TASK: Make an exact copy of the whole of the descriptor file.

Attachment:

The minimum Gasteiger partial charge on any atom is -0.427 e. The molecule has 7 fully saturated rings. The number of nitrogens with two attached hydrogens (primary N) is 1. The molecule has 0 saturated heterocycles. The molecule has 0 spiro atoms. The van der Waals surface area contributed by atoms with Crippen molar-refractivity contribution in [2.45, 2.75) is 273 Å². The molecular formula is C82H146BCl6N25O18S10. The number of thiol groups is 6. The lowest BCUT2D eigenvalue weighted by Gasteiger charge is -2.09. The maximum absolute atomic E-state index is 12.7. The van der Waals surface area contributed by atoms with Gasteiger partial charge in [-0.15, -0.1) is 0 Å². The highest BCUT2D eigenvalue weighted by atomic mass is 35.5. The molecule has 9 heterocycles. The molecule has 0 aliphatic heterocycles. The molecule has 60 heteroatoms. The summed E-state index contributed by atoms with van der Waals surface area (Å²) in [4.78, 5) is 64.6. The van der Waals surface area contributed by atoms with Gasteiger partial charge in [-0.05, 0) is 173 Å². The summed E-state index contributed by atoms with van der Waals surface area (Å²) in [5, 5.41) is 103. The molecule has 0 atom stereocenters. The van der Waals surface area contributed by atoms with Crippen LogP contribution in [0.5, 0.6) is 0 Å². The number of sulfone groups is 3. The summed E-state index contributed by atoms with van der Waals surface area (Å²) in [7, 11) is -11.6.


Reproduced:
The minimum Gasteiger partial charge on any atom is -0.427 e. The molecule has 7 fully saturated rings. The number of nitrogens with two attached hydrogens (primary N) is 1. The molecule has 0 saturated heterocycles. The molecule has 0 spiro atoms. The van der Waals surface area contributed by atoms with Crippen molar-refractivity contribution in [2.45, 2.75) is 273 Å². The molecular formula is C82H146BCl6N25O18S10. The number of thiol groups is 6. The lowest BCUT2D eigenvalue weighted by Gasteiger charge is -2.09. The maximum absolute atomic E-state index is 12.7. The van der Waals surface area contributed by atoms with Gasteiger partial charge in [-0.15, -0.1) is 0 Å². The highest BCUT2D eigenvalue weighted by atomic mass is 35.5. The molecule has 9 heterocycles. The molecule has 0 aliphatic heterocycles. The molecule has 60 heteroatoms. The summed E-state index contributed by atoms with van der Waals surface area (Å²) in [4.78, 5) is 64.6. The van der Waals surface area contributed by atoms with Gasteiger partial charge in [-0.05, 0) is 173 Å². The summed E-state index contributed by atoms with van der Waals surface area (Å²) in [5, 5.41) is 103. The molecule has 0 atom stereocenters. The van der Waals surface area contributed by atoms with Crippen LogP contribution in [0.5, 0.6) is 0 Å². The number of sulfone groups is 3. The summed E-state index contributed by atoms with van der Waals surface area (Å²) in [7, 11) is -11.6.